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Oral Contraception Abortion-Rate Calculations

Let us briefly review the data to do justice to this argument.  What is the miscarriage rate of women of child-bearing age who are not on oral contraceptives?  There is considerable disagreement in various studies and articles.  In a September 1995 bulletin, the American College of Gynecology stated, "Approximately 50-70 % of pregnancies end in spontaneous abortion.”  (A spontaneous abortion is the term for a miscarriage in the medical literature.)  That is the highest estimate I have found.  More conservative estimates are more common.  One article stated, “As many as 30 % of all pregnancies end in miscarriage, half of them before the woman even realizes she is pregnant.”  There are smaller estimates, but those estimates probably limit their definition of miscarriage to those pregnancies that attach to the endometrium and then later miscarry; they don’t take into account pregnancies that miscarry before implantation.  Most researchers agree that about 20% of all pregnancies end up as miscarriages after implantation and cause symptoms like cramping, bleeding, and the passage of a clot or tissue from the vagina, while about an equal number cause "silent" miscarriages of pregnancies that have not implanted or that implanted only for a brief period of time.  (D. Ashley Hill, MD, The Medical Reporter, 3-1-97.) 

 

It is generally agreed in the medical literature that normal fertile couples of child-bearing age will measurably conceive about 25 % of the time over one cycle.  This number excludes those silent miscarriages that do not result in elevated HCG levels or symptoms of a miscarriage.  So if we took 1,000 sexually-active women of child-bearing age not on contraceptives, 250 of them would knowingly conceive within a single cycle, and 20%, or 50 of those pregnancies would miscarry.  Another 50 of the 1000 women would have a “silent” miscarriage.  With a symptomatic miscarriage rate of about 20 % and an asymptomatic miscarriage rate of about 20 %, 1,000 women of child-bearing age would experience a total miscarriage of about 40%, which would amount to a miscarriage of 100 of their children conceived in that first month.

 

Let’s compare this estimate to an approximate number of miscarriages in the same amount of time among 1,000 women on OCs.  The breakthrough ovulation rate on the commonly-used low-dose OCs is anywhere from 2 – 10 %.  Let us use the liberal rate of 10 % breakthrough ovulations for our calculation: of those 1,000 women on OC’s, 100 of them will ovulate in one month.  Of those ovulations, let us assume that the 25 % pregnancy rate over one cycle holds true for ovulating women on OCs as it does for ovulating women who are not on OCs.  Of those breakthrough ovulations, there will be 25 conceptions.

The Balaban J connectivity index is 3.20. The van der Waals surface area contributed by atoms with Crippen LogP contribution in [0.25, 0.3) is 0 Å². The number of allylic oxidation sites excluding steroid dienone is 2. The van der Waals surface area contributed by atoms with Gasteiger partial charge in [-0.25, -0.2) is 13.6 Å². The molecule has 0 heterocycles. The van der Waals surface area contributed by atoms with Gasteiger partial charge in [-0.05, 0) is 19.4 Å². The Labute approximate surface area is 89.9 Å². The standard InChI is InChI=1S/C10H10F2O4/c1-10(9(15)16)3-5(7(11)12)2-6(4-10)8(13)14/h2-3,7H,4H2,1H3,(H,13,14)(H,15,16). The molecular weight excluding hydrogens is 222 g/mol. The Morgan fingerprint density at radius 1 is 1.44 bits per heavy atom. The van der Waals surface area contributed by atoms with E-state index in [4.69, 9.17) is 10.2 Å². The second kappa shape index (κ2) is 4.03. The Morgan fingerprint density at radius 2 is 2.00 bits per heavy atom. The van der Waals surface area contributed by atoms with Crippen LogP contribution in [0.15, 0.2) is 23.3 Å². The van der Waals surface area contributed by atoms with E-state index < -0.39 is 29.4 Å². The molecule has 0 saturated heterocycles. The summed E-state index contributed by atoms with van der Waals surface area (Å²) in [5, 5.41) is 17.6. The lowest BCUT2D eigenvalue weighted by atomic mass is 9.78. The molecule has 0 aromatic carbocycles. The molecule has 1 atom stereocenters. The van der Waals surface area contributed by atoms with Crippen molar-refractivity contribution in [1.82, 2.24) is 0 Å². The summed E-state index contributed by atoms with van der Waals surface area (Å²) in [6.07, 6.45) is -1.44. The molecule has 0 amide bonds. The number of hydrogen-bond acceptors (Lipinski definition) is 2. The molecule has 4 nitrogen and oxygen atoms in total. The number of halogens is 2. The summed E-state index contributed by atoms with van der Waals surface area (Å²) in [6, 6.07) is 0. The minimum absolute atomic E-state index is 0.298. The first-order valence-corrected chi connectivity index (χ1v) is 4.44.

Let us pause here to reflect: even if all 25 of those babies miscarry, it is four times less than the number of miscarriages in the equal number of women who are not on OCs.  Put in other terms, it could be said that the OC prevented 75 % of miscarriages. 

 

In reality, the miscarriage rate of women on OCs cannot be that high, because the accepted rate for “pill pregnancies” is 3-5 per 100 women years.  That is, if 100 women take the OC for one year, they will have 3-5 healthy pregnancies in spite of the OC.  Thus, if 1,000 women took the OC for one year, they would have 30 to 50 healthy pregnancies over that year, or 2.5 to 4.2 healthy pregnancies per month.  Thus, of those 25 conceptions that result from breakthrough ovulations in women on OCs, 2 to 4 (10 – 20%) of them will survive, resulting in a total miscarriage rate that is around one-fifth of that of women who are not on OCs. 

 

Different physicians have calculated different possible OC-induced abortion statistics for the 10 million women on OCs in the U.S.  Dr. Murphy Goodwin arrived at OC-induced abortions totals between 104,100 and 1,561,500 per year.  Dr. Don Gambrell calculated the possible abortion rate induced by OCs to be 1,894,620 per year.

 

Compare those figures to the number of accidental miscarriages of the 30 million sexually-active American women of child-bearing age who are not on OCs.  There were 4,021,726 births in 2002.  At a 40 % miscarriage rate, 2,681,150 babies died via miscarriage to women who are not on OCs, much more than the most liberal estimates of miscarriage rates of women on OCs. 

 

Add to that the 1,328,000 estimated to have been aborted in 2002, the vast majority of their mothers not being on oral contraceptives, and you have four million deaths of children conceived by mothers not on oral contraceptives.  By these calculations, there are considerably less deaths of preborn children whose mothers are on OCs compared to mothers who are not.

As stated in the body of the main article, for a drug to be classified as abortifacient, the conception loss must exceed the base-line loss for populations not using the drug, or be shown to occur solely due to the drug.  Thus, it is erroneous to classify OCs as abortifacient, and unnecessary divisive.

 

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